7 NetApp Data ONTAP 8 operating in Cluster-Mode makes it possible to maintain peak application performance and storage efficiency by adding storage and moving data without disrupting ongoing operations. In CERN s environment, no application can be stopped, so the infrastructure must deliver continuous availability with nondisruptive upgrade and other administrative operations. Grancher says that Cluster-Mode works particularly well with Oracle over NFS to give CERN needed agility. How NetApp Participated in Furthering CERN s Mission for Research Hemmer suggests that the most successful technology deployments occur in the presence of a strong partnership. We count on our providers to be innovative and proactive, helping to increase our cost effectiveness and use of resources. Grancher offers an example: With the rapid growth of the LHC logging database it expands at 50TB annually we needed an alternative to our costly FC solution. Moving to SATA would have solved our capacity and cost issues, but we expected performance problems. NetApp s recommendation to put Flash Cache in front let us keep performance at parity. Oracle RAC Databases Storage Interconnect NetApp FAS Storage Systems NetApp Disk Shelves Figure 2) CERN s NAS-based storage infrastructure Making Oracle Database 11g better A member since 2005 of the Oak Table network for Oracle scientists, Grancher understands and emphasizes the importance of implementing a storage foundation that enhances database environments. NetApp delivers a single, integrated platform for an agile data infrastructure that is: Intelligent. Management simplicity helps the CERN IT team more quickly deliver infrastructure to facilitate research. For example, CERN utilizes NetApp FlexVol virtual volumes to simplify provisioning and achieve efficiencies with thin-provisioned volumes. NetApp OnCommand management software also enables automation that reduces human errors. Says Grancher: The Oracle over NFS to NetApp storage has simplified how we access and manage data. With the time our database team saves we re able to offer more services to more users. NetApp has smart tools, and we make good use of them. 7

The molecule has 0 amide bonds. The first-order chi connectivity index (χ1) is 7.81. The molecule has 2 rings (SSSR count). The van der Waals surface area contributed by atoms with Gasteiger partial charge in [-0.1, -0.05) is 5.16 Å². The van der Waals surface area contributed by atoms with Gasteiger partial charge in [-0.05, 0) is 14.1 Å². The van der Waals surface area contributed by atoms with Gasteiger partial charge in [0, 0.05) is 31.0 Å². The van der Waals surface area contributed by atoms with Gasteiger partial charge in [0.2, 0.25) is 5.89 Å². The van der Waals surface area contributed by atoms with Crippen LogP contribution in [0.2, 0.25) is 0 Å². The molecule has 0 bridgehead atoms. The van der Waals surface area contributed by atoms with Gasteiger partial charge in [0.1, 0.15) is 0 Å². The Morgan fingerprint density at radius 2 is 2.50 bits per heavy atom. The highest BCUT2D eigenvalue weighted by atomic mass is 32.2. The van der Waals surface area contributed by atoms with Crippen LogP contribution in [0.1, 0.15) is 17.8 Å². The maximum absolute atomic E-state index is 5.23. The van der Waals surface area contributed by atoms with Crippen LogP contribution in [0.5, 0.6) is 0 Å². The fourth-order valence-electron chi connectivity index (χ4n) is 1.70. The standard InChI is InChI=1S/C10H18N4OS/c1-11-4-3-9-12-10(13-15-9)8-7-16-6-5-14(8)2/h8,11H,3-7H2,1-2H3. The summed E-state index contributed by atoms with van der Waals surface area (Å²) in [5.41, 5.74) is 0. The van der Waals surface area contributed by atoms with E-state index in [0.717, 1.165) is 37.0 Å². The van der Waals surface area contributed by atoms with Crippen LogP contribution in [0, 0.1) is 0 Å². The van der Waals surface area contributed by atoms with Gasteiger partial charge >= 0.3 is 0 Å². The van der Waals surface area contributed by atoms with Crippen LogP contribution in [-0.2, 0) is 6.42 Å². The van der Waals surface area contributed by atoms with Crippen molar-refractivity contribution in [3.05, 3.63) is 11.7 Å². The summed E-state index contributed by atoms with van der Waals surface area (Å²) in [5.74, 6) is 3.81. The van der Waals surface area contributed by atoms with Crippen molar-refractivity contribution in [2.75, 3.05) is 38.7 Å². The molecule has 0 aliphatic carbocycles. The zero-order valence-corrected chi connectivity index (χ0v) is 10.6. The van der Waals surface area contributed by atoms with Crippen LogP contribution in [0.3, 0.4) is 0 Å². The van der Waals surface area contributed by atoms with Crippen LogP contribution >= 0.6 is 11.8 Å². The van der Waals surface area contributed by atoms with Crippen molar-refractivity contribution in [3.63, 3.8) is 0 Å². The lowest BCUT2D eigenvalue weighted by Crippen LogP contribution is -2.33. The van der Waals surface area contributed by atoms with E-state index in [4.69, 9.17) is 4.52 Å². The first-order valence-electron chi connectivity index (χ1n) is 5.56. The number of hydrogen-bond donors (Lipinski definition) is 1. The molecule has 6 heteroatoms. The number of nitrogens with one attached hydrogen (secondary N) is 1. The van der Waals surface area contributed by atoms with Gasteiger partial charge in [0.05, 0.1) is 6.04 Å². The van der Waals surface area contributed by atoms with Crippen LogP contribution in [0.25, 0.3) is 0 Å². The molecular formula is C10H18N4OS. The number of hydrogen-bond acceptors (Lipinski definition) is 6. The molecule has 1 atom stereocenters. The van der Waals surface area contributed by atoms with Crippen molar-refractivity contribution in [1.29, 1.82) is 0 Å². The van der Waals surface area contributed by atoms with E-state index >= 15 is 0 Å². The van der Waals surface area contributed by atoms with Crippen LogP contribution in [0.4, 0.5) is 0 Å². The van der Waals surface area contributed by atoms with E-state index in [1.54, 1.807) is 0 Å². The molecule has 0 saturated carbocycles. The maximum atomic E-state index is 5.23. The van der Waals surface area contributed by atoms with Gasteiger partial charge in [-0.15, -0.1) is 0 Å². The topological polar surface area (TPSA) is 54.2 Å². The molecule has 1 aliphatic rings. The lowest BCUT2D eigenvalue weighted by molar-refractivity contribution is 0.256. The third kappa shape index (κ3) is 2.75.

8 Grancher says that Oracle VM server virtualization on NFS is simple, extensible, and stable. In collaboration with Oracle, NetApp developed a Storage Connect plug-in for Oracle VM 3.0. The plug-in simplifies and centralizes management of Oracle Database and application environments by integrating advanced NetApp storage functionality like deduplication and thin-provisioning capabilities, for example with Oracle VM 3.0. CERN has never had a downtime outage of SATA drives. Moving from FC SAN to SATA NAS, we ve maintained exactly the same level of reliability. Eric Grancher Database Services Architect CERN NetApp technology also enables more efficient data protection and recoverability. Specifically, NetApp lets CERN protect data while avoiding data duplication, provide multiuse datasets without copying, and eliminate duplicate copies of data. Without NetApp SnapRestore technology, Grancher states, we d need weeks to recover just one multiterabyte Oracle Database. NetApp also makes the size of the database irrelevant we can copy a 1- or 10-terabyte database in seconds and restore it in minutes or hours. It used to take 28 days to restore a 100TB Oracle Database now it takes 15 minutes. Used in conjunction with Oracle Real Application Testing, SnapRestore technology also lets us quickly replay a workload for testing. Immortal. Stability of storage is a big asset to the stability of CERN database workloads on top. NetApp RAID-DP technology, redundant components and high-availability-pair controller configurations, and the latest Data ONTAP Cluster-Mode functionality contribute to CERN s ability to build a no-downtime, no-data-loss storage foundation. Grancher points out that NetApp technology has let CERN evolve its Oracle Database solutions with zero downtime: CERN has never had a downtime outage of SATA drives. Moving from FC SAN to SATA NAS, we ve maintained exactly the same level of reliability. Since first deploying NetApp storage in 2007, CERN has not lost a single data block on NetApp. We can t overemphasize the importance of this if CERN databases don t run, the accelerator doesn t run, and physics doesn t function. Infinite. NetApp has also allowed CERN IT to deliver affordable performance. When the capacity requirements of large-scale Oracle databases made FC-based storage no longer a viable option financially, CERN was able to combine more affordable SATA drives with NetApp Flash Cache to deliver needed capacity without performance sacrifice. Grancher says, Using Flash Cache with SATA we re achieving 35,000 IOPS over Ethernet that s the equivalent performance of 250 disks. If a big part of your workload fits into the cache, response time can drop into the millisecond range versus the milliseconds that would be the standard for SATA alone. We also have flexibility to specify what to cache for example, we don t cache archive redo logs and the cache automatically adapts to workloads. That saves time and minimizes errors. With the pace and scope of data growth at CERN, scalable storage capacity and performance are fundamental. States Grancher, CERN is much like any other organization managing an OLTP or big data environment. Our IT infrastructure has to be adaptable, reliable, scalable, and efficient, and our staff has to be proactive in integrating technologies and making effective use of limited resources even as we deal with massive data growth. From affordable cost of entry to just-in-time storage expansion, NetApp has allowed us to grow our storage infrastructure in step with our ever-expanding data and research requirements. Storage-efficiency technologies also help CERN achieve its keep forever data strategy. Hemmer says, When data comes in our computer center, it must be stored permanently. Researchers may want to access data years after it was collected, so we never, never throw away data. 8